The NSS Bulletin - ISSN 1090-6924
Volume 38 Number 4: 88-93 - October 1976

A publication of the National Speleological Society

Investigations of Sinkhole Stratigraphy and Hydrogeology, South-Central Indiana
Robert D. Hall


Bedrock basins dissolved in the St. Louis and Ste. Geneviève limestones of Middle Mississippian age in the Mitchell Plain of south-central Indiana are partly filled with surficial deposits whose thicknesses may total several tens of feet. These deposits consist of a variety of silty and clayey sediments, including, from oldest to youngest: 1) calcareous, laminated muds in the lower part of the basin; 2) red clay in the upper part of the basin, grading laterally to red silt above the calcareous mud in the lower part of the basin; 3) chert gravel over the red clays and silts; 4) loess in the upper part of the basin; and 5) yellowish-brown silts above the red silt in the lower part of the basin. All the deposits appear to be of sedimentary origin, including the red clays and silts often called terra rossa.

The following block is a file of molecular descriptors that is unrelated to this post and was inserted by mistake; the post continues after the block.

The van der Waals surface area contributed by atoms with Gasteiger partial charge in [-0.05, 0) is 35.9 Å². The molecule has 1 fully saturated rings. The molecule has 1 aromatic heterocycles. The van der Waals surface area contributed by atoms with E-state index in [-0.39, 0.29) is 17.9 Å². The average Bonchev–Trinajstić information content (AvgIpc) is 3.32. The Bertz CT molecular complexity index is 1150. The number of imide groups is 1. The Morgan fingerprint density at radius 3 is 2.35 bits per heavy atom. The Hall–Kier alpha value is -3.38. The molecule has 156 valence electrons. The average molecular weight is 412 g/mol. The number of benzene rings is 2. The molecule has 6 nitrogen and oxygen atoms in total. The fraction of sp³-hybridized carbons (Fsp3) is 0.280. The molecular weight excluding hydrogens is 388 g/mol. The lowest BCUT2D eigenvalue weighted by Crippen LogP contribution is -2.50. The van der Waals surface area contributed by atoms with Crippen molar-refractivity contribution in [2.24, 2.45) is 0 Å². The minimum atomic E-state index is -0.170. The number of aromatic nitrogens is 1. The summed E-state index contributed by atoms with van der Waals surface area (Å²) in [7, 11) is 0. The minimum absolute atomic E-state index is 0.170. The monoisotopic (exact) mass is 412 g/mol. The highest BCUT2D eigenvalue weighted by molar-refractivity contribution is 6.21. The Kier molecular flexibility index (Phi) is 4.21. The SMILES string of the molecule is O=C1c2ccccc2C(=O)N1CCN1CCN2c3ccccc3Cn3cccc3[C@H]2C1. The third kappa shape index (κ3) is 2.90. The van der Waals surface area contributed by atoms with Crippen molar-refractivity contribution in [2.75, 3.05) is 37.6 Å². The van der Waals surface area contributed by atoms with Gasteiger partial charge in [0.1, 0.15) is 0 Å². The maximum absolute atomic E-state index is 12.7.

The water table in Sinkhole A does not respond with a change in elevation until the materials above the clay are saturated, under which conditions the water table normally responds with a lag time of about 2 weeks. In summer, heavy cloudbursts probably supply some intermittent runoff to the basin center which, in turn, results in some temporary downward flow through the basin silts to the water table. This type of flow can also occur in winter, but saturation of the loess during that season also flow at the top of the clay toward the basin center and probably downward flow through the clay along fractures.

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